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      A Mitochondrial Superoxide Signal Triggers Increased Longevity in Caenorhabditis elegans

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      PLoS Biology
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          Abstract

          The study of long-lived C. elegans mutants suggests that mitochondrial oxidants can actually help reduce aging by acting as stress signals, rather than acting solely as toxic molecules.

          Abstract

          The nuo-6 and isp-1 genes of C. elegans encode, respectively, subunits of complex I and III of the mitochondrial respiratory chain. Partial loss-of-function mutations in these genes decrease electron transport and greatly increase the longevity of C. elegans by a mechanism that is distinct from that induced by reducing their level of expression by RNAi. Electron transport is a major source of the superoxide anion (O ), which in turn generates several types of toxic reactive oxygen species (ROS), and aging is accompanied by increased oxidative stress, which is an imbalance between the generation and detoxification of ROS. These observations have suggested that the longevity of such mitochondrial mutants might result from a reduction in ROS generation, which would be consistent with the mitochondrial oxidative stress theory of aging. It is difficult to measure ROS directly in living animals, and this has held back progress in determining their function in aging. Here we have adapted a technique of flow cytometry to directly measure ROS levels in isolated mitochondria to show that the generation of superoxide is elevated in the nuo-6 and isp-1 mitochondrial mutants, although overall ROS levels are not, and oxidative stress is low. Furthermore, we show that this elevation is necessary and sufficient to increase longevity, as it is abolished by the antioxidants NAC and vitamin C, and phenocopied by mild treatment with the prooxidant paraquat. Furthermore, the absence of effect of NAC and the additivity of the effect of paraquat on a variety of long- and short-lived mutants suggest that the pathway triggered by mitochondrial superoxide is distinct from previously studied mechanisms, including insulin signaling, dietary restriction, ubiquinone deficiency, the hypoxic response, and hormesis. These findings are not consistent with the mitochondrial oxidative stress theory of aging. Instead they show that increased superoxide generation acts as a signal in young mutant animals to trigger changes of gene expression that prevent or attenuate the effects of subsequent aging. We propose that superoxide is generated as a protective signal in response to molecular damage sustained during wild-type aging as well. This model provides a new explanation for the well-documented correlation between ROS and the aged phenotype as a gradual increase of molecular damage during aging would trigger a gradually stronger ROS response.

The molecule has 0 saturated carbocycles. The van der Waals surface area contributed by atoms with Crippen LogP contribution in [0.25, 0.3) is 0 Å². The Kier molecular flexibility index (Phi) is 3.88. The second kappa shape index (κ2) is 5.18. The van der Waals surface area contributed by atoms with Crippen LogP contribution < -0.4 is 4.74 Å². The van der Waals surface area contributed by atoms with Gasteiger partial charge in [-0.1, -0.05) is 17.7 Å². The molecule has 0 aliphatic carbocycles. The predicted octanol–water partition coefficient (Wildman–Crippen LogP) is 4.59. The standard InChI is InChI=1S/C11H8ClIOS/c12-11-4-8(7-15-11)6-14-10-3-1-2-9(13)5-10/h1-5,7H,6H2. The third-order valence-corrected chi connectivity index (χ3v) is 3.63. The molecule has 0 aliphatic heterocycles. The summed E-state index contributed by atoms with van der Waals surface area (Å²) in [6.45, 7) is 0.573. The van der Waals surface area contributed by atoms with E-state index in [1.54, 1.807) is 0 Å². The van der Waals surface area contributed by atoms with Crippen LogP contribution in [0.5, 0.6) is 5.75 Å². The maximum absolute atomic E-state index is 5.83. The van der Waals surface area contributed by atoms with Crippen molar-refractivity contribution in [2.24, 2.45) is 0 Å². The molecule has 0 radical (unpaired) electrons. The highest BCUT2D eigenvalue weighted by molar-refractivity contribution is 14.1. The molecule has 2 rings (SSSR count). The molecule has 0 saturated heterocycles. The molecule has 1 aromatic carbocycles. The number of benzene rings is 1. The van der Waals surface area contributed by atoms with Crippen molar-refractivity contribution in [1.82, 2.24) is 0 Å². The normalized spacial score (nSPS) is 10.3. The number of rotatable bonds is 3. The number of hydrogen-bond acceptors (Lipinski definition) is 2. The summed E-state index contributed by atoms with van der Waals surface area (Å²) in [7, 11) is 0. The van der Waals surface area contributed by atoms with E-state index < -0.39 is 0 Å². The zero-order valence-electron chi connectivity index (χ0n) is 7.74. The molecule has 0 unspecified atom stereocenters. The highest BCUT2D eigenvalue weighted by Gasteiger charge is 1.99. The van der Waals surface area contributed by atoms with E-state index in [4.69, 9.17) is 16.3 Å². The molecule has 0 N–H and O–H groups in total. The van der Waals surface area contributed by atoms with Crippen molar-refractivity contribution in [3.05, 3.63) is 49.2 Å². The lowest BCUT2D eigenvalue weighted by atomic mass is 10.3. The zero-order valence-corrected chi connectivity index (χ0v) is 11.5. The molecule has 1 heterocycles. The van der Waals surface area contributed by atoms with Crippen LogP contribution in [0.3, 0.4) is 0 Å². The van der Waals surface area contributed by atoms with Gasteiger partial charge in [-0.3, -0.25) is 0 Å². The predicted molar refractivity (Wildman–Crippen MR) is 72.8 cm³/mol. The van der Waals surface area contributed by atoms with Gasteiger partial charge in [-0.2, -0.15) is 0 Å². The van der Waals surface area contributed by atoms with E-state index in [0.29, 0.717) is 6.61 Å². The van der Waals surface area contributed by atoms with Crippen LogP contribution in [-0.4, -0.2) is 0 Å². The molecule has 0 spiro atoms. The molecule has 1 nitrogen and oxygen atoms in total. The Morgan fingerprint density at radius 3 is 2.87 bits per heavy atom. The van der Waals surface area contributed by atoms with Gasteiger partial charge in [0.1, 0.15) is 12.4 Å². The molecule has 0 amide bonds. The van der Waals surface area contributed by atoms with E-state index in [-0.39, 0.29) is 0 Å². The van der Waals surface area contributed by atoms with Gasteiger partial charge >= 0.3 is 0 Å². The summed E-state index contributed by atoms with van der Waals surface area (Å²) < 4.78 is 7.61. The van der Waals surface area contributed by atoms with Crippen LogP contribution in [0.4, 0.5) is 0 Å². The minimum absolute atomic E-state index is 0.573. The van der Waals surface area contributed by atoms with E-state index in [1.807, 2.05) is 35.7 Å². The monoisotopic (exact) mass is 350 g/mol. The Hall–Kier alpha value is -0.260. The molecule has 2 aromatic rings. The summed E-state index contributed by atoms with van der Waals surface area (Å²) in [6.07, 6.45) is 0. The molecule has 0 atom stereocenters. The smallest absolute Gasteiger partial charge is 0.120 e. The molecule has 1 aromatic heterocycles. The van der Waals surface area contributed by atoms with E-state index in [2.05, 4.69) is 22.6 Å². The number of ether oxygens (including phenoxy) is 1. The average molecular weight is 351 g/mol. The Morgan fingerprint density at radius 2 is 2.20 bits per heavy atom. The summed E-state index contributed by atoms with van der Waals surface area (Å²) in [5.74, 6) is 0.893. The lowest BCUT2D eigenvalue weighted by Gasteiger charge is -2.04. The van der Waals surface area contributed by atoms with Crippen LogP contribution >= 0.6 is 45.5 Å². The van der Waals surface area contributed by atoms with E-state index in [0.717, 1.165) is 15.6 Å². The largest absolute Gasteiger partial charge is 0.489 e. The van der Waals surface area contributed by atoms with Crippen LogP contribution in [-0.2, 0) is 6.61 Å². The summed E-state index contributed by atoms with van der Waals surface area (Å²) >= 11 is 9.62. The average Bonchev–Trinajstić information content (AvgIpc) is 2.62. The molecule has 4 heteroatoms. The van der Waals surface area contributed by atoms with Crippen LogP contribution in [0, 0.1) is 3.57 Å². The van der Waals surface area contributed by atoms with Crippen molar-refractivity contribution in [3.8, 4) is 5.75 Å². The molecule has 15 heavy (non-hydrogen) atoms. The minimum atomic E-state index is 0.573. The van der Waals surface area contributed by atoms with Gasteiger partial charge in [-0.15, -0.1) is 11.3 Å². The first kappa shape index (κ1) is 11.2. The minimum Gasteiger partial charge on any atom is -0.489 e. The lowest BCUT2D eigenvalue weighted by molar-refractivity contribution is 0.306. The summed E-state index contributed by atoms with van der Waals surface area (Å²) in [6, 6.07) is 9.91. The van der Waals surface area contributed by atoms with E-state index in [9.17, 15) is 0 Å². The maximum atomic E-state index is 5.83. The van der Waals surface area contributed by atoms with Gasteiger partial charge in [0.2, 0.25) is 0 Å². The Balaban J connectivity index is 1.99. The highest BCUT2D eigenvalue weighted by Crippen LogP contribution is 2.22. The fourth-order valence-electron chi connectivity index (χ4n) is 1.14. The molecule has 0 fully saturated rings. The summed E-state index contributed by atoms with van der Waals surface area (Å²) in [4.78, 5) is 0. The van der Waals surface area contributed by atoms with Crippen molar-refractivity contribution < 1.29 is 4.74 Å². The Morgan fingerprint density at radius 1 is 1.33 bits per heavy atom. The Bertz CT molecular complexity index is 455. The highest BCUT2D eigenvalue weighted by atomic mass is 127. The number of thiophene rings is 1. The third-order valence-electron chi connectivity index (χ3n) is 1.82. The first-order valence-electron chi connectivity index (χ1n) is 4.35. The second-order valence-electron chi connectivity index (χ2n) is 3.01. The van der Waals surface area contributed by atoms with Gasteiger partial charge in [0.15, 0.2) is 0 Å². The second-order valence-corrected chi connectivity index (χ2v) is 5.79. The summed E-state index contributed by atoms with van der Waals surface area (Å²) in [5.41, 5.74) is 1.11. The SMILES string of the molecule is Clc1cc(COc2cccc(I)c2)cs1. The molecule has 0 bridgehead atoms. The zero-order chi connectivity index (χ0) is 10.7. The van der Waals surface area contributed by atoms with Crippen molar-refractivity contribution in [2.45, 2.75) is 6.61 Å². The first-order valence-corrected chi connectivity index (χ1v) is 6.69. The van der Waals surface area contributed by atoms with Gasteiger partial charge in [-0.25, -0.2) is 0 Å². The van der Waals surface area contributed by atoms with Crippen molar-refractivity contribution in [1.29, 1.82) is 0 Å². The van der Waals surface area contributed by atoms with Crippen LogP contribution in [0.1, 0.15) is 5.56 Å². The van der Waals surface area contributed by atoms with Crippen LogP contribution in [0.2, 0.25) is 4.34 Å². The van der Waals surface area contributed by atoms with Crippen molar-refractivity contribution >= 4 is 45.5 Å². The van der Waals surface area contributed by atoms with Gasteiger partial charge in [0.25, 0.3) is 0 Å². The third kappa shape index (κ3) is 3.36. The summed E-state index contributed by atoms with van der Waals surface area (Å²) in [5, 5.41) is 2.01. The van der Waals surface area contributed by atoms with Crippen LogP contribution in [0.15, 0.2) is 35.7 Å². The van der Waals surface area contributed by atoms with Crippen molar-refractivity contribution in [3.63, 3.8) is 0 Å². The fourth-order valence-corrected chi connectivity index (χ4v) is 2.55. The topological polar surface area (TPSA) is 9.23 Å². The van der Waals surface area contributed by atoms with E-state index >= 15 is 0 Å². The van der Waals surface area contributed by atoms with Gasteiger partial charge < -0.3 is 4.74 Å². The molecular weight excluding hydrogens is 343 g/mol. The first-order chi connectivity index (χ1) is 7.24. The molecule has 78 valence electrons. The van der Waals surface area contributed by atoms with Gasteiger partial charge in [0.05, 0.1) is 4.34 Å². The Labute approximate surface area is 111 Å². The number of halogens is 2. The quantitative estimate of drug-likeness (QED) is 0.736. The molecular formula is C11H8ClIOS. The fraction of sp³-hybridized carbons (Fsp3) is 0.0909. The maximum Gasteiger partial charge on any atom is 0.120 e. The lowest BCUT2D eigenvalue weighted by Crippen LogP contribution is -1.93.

Author Summary

          An unequivocal demonstration that mitochondria are important for lifespan comes from studies with the nematode Caenorhabditis elegans. Mutations in mitochondrial proteins such as ISP-1 and NUO-6, which function directly in mitochondrial electron transport, lead to a dramatic increase in the lifespan of this organism. One theory proposes that toxicity of mitochondrial reactive oxygen species (ROS) is the cause of aging and predicts that the generation of the ROS superoxide should be low in these mutants. Here we have measured superoxide generation in these mutants and found that it is in fact elevated, rather than reduced. Furthermore, we found that this elevation is necessary and sufficient for longevity, as it is abolished by antioxidants and induced by mild treatment with oxidants. This suggests that superoxide can act as a signal triggering cellular changes that attenuate the effects of aging. This idea suggests a new model for the well-documented correlation between ROS and the aged phenotype. We propose that a gradual increase of molecular damage during aging triggers a concurrent, gradually intensifying, protective superoxide response.

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          Most cited references56

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          The free radical theory of aging matures.